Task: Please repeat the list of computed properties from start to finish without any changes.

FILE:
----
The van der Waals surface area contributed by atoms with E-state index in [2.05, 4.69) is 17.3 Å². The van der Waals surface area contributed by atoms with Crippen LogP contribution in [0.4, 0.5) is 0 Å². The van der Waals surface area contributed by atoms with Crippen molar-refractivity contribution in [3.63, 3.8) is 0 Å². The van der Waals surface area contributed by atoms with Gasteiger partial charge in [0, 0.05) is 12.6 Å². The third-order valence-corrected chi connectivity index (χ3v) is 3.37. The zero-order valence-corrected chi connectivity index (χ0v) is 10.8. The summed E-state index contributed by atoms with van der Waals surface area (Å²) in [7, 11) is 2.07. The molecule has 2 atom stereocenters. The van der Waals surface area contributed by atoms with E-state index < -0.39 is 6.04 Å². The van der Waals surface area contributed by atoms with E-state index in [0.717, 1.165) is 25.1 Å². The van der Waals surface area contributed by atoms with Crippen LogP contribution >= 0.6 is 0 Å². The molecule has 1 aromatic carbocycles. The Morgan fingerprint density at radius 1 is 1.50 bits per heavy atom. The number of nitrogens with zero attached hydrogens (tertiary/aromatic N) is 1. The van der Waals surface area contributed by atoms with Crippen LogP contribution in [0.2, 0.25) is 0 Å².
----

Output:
The van der Waals surface area contributed by atoms with E-state index in [2.05, 4.69) is 17.3 Å². The van der Waals surface area contributed by atoms with Crippen LogP contribution in [0.4, 0.5) is 0 Å². The van der Waals surface area contributed by atoms with Crippen molar-refractivity contribution in [3.63, 3.8) is 0 Å². The van der Waals surface area contributed by atoms with Gasteiger partial charge in [0, 0.05) is 12.6 Å². The third-order valence-corrected chi connectivity index (χ3v) is 3.37. The zero-order valence-corrected chi connectivity index (χ0v) is 10.8. The summed E-state index contributed by atoms with van der Waals surface area (Å²) in [7, 11) is 2.07. The molecule has 2 atom stereocenters. The van der Waals surface area contributed by atoms with E-state index < -0.39 is 6.04 Å². The van der Waals surface area contributed by atoms with E-state index in [0.717, 1.165) is 25.1 Å². The van der Waals surface area contributed by atoms with Crippen LogP contribution >= 0.6 is 0 Å². The molecule has 1 aromatic carbocycles. The Morgan fingerprint density at radius 1 is 1.50 bits per heavy atom. The number of nitrogens with zero attached hydrogens (tertiary/aromatic N) is 1. The van der Waals surface area contributed by atoms with Crippen LogP contribution in [0.2, 0.25) is 0 Å².